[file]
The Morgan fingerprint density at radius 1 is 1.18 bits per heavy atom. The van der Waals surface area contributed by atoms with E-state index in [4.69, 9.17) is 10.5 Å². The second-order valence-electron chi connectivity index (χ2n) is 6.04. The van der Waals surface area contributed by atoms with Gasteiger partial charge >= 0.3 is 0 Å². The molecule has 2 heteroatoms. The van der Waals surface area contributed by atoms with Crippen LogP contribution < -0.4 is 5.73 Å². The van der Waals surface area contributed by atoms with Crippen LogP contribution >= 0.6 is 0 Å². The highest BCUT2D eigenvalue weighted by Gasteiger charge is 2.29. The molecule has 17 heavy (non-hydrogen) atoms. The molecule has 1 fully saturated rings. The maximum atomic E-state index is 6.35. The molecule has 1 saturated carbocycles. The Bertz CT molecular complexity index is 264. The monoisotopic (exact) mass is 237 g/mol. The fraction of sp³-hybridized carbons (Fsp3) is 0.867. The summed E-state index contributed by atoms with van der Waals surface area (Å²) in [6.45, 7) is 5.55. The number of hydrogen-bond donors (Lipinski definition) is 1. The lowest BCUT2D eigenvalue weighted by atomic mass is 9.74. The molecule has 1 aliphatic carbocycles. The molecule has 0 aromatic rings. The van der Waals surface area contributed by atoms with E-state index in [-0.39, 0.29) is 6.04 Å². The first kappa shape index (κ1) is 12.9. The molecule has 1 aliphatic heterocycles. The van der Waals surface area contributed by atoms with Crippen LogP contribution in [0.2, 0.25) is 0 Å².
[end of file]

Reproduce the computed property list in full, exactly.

The Morgan fingerprint density at radius 1 is 1.18 bits per heavy atom. The van der Waals surface area contributed by atoms with E-state index in [4.69, 9.17) is 10.5 Å². The second-order valence-electron chi connectivity index (χ2n) is 6.04. The van der Waals surface area contributed by atoms with Gasteiger partial charge >= 0.3 is 0 Å². The molecule has 2 heteroatoms. The van der Waals surface area contributed by atoms with Crippen LogP contribution < -0.4 is 5.73 Å². The van der Waals surface area contributed by atoms with Crippen LogP contribution >= 0.6 is 0 Å². The highest BCUT2D eigenvalue weighted by Gasteiger charge is 2.29. The molecule has 17 heavy (non-hydrogen) atoms. The molecule has 1 fully saturated rings. The maximum atomic E-state index is 6.35. The molecule has 1 saturated carbocycles. The Bertz CT molecular complexity index is 264. The monoisotopic (exact) mass is 237 g/mol. The fraction of sp³-hybridized carbons (Fsp3) is 0.867. The summed E-state index contributed by atoms with van der Waals surface area (Å²) in [6.45, 7) is 5.55. The number of hydrogen-bond donors (Lipinski definition) is 1. The lowest BCUT2D eigenvalue weighted by atomic mass is 9.74. The molecule has 1 aliphatic carbocycles. The molecule has 0 aromatic rings. The van der Waals surface area contributed by atoms with E-state index in [-0.39, 0.29) is 6.04 Å². The first kappa shape index (κ1) is 12.9. The molecule has 1 aliphatic heterocycles. The van der Waals surface area contributed by atoms with Crippen LogP contribution in [0.2, 0.25) is 0 Å².